With the plunge in global markets coming on the heels of the U.S.’s credit downgrade, it seems like the world’s financial problems all trace back to the U.S. But in reality, the eurozone debt crisis is the real time bomb fueling global anxieties. “Europe is about to blow. There is no longer any question of standing still or hoping the U.S. will kick-start the global economy,” says Harvard economist Kenneth Rogoff in Rana Foroohar’s latest cover story. The impact of Europe’s downfall — whether through a breakup of the eurozone or more costly bailouts — will be felt across the world, writes Foroohar:
Europe is the lagest trading partner of both the U.S. and China. It’s home to the world’s largest pool of wealthy consumers. If they stop buying our stuff, everyone suffers. Meanwhile, a dramatic depreciation of the euro or a dissolution of the union would make nations from Asia to Latin America that hold the euro as a reserve currency much poorer.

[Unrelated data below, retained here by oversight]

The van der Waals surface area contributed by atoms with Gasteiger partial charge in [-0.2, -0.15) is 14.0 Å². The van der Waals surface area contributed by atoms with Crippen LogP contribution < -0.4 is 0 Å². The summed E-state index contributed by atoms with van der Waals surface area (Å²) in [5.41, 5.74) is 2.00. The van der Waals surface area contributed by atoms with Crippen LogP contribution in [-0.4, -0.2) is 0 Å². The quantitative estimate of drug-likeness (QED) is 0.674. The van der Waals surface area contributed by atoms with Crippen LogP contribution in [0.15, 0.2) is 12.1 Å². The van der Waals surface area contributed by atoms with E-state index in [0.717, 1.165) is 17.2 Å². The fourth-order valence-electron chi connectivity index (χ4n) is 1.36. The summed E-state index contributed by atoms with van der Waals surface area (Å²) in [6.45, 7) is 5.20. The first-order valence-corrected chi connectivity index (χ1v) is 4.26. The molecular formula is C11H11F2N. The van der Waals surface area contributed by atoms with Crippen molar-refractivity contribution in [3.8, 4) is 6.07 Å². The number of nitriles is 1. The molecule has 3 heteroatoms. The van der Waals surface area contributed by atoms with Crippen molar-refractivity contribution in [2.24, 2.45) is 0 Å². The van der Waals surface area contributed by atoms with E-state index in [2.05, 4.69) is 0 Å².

What’s happening in Europe is symbolic of the changing global order. In the wake of the global financial crisis, rich-country economies aren’t rebounding, which makes their debt problems seem evermore unshakeable. Even countries like Britain, which quickly swallowed the bitter pill of deep budget cuts to confront crippling debt and fend off rising borrowing costs, aren’t escaping the pain of suffering populations and violence in the streets. Read more in this week’s cover story.